Google 'Task Force' Fights Bad COVID-19 Ads

Google has blocked and removed coronavirus-related marketing pitches in recent months for policy violations.

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Google 'Task Force' Fights Bad COVID-19 Ads

Google has blocked and removed coronavirus-related marketing pitches recently for policy violations

Highlights
  • Google last year blocked and removed 2.7 billion "bad ads"
  • It suspended nearly a million advertising accounts for policy violations
  • Google blocked more than 35 million phishing ads

Google said Thursday its task force devoted to fighting "bad" ads hawking bogus coronavirus cures, illegitimate unemployment benefits and overpriced medical supplies had blocked tens of millions of messages.

Google has blocked and removed coronavirus-related marketing pitches in recent months for policy violations including price-gouging and misleading claims, according to ads privacy and safety vice president Scott Spencer.

"We have a dedicated COVID-19 task force working around the clock building new detection technology and improving our existing enforcement systems to stop bad actors," Spencer said in a blog post.

"These concerted efforts are working."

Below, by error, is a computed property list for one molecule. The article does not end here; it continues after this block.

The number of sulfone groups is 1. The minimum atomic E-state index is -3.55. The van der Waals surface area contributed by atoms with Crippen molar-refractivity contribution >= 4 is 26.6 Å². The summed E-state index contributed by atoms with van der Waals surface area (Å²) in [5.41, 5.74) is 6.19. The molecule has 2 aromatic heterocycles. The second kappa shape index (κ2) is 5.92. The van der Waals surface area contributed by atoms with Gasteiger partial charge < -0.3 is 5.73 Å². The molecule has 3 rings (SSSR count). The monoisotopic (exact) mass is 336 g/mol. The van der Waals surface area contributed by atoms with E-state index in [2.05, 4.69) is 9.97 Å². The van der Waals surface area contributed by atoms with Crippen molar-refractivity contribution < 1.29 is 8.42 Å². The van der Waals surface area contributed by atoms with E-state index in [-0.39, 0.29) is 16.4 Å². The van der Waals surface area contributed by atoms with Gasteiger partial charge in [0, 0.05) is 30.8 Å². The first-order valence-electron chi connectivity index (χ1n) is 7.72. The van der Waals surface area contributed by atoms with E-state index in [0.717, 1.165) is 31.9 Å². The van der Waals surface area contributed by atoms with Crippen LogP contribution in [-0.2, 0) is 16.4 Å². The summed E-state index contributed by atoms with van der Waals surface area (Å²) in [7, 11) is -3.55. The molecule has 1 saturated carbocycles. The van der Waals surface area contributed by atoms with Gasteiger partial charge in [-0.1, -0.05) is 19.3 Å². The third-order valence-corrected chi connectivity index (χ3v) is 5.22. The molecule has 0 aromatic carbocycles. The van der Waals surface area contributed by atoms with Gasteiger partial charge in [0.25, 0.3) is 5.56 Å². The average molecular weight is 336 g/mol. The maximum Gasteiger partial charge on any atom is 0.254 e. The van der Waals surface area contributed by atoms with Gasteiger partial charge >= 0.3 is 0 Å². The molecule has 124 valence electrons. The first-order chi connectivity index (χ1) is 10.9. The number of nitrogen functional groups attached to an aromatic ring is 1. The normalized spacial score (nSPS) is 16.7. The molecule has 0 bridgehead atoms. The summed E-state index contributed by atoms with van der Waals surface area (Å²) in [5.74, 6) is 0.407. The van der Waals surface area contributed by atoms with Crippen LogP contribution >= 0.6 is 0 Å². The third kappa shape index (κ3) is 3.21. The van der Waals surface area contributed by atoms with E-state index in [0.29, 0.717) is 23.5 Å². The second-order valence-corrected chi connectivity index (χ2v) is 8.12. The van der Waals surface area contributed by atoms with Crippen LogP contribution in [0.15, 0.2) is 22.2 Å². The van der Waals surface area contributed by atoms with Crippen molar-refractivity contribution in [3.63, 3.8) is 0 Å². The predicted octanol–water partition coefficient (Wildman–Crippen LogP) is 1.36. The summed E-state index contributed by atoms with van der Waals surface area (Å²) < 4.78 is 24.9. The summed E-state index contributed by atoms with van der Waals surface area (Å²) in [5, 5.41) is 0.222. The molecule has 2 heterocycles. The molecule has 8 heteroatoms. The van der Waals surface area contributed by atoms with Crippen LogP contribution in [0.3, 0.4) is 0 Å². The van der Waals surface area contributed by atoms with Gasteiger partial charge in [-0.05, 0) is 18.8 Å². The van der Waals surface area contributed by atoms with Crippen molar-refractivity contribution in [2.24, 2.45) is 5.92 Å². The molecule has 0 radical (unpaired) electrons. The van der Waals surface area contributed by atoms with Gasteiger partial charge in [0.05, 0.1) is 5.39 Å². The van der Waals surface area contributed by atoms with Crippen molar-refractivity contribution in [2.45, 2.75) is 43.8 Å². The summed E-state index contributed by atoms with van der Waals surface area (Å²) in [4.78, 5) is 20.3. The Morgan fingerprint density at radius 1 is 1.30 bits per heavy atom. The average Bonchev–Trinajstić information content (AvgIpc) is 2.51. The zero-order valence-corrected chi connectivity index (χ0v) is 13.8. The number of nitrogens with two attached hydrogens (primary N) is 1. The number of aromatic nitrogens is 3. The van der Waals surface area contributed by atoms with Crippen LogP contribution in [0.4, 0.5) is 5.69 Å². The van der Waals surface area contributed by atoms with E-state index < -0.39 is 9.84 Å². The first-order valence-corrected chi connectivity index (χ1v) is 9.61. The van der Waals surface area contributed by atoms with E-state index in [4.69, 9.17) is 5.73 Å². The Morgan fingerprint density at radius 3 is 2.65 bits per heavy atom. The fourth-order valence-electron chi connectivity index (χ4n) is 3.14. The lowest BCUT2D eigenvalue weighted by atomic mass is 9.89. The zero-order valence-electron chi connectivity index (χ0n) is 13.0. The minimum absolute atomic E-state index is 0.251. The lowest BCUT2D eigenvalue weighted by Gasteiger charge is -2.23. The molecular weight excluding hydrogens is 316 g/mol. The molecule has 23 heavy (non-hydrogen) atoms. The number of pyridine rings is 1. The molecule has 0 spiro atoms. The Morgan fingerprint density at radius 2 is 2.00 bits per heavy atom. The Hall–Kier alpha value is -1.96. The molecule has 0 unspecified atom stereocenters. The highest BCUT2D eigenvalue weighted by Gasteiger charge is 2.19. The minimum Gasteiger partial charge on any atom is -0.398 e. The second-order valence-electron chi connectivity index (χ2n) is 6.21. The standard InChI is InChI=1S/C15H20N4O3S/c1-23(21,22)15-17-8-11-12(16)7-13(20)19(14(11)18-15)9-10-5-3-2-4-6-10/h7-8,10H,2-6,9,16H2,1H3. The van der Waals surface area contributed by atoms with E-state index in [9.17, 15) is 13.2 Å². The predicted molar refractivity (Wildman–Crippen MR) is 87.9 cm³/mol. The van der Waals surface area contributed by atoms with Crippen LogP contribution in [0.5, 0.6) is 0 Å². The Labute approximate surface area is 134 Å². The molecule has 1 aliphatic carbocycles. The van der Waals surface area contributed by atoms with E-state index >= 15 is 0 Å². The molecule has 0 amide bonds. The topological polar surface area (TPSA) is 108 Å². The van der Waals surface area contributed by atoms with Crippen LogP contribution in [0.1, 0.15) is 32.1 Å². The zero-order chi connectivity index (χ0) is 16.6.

With health worries pervasive around the world, guarding against efforts to take advantage of people through pandemic-themed online ads is a priority, according to Spencer.

Google said it has been watching closely for advertising abuses taking advantage of the crisis since the COVID-19 outbreak started.

Deceptive ads have often been the work of "sophisticated actors attempting to evade our enforcement systems with advanced tactics," Spencer said.

He gave the example of a sharp spike in ads offering coveted supplies such as face masks at inflated prices designed to entice online orders that are never filled.

Alphabet-owned Google has a clear interest in protecting the integrity of the online advertising platform that is its money-making engine.

Google last year blocked and removed 2.7 billion "bad ads" and suspended nearly a million advertising accounts for policy violations, according to Spencer.

The California-based internet firm assembled a team last year to track signs of phishing or trickery regarding clicking on links, cutting the numbers of such "bad ads" by 50 percent as a result, Spencer said.

Google blocked more than 35 million phishing ads and 19 million "trick-to-click" ads last year, according to the company.


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